Duch is helping prosecutors describe the inner workings of the Khmer Rouge regime as they seek to tie three suspects to atrocity crimes.
His role in the rise of the Khmer Rouge has not so far been closely examined by the court, and he has never given testimony.
Nuon Chea is on trial for atrocity crimes alongside two other Khmer Rouge leaders, Khieu Samphan and Nuon Chea.
You Bunleng said in a written response Monday the Swiss judge had “committed professional mistakes” and had resigned as a result.
Sam Rainsy told VOA's Khmer service Thursday that officials in the government of Prime Minister Hun Sen "fear a serious investigation."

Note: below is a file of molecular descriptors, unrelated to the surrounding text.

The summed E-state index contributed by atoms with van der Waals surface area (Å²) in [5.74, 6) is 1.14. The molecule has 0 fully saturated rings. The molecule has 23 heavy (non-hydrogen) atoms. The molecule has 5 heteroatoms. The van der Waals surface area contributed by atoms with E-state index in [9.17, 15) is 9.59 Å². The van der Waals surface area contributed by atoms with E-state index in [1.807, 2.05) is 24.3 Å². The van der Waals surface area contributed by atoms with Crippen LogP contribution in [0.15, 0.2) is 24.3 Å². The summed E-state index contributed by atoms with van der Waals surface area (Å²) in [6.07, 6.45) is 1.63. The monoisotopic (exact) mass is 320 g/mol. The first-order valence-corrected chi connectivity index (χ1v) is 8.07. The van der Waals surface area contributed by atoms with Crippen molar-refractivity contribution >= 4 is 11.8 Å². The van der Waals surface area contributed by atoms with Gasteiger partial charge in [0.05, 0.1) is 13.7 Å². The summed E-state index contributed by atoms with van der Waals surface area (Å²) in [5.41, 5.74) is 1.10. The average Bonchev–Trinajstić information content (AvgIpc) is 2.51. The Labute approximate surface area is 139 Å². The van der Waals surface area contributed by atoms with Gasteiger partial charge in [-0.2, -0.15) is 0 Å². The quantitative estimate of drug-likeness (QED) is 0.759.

In a 14-page memo, Kasper-Ansermet said Cambodian staff followed the instructions of his Cambodian counterpart, You Bunleng, only.
Duch said Wednesday that Pol Pot and Nuon Chea “monopolized” decisions on “policy, commerce, the economy and the military.”
Kasper-Ansermet’s resignation throws further doubt of moving forward with a group of additional prosecutions known as cases 003 and 004.
During testimony Tuesday, Duch admitted he was “not clear” on the policymaking of the regime.
Duch tells the UN-backed court that the regime had a policy to “arrest and kill” perceived enemies and spies.
Duch is scheduled to testify at the court on Monday in the atrocity crimes trial of Nuon Chea, Khieu Samphan and Ieng Sary.
Cambodian prosecutors presented a list of experts to the Trial Chamber of the court who could affirm the authenticity of the documents.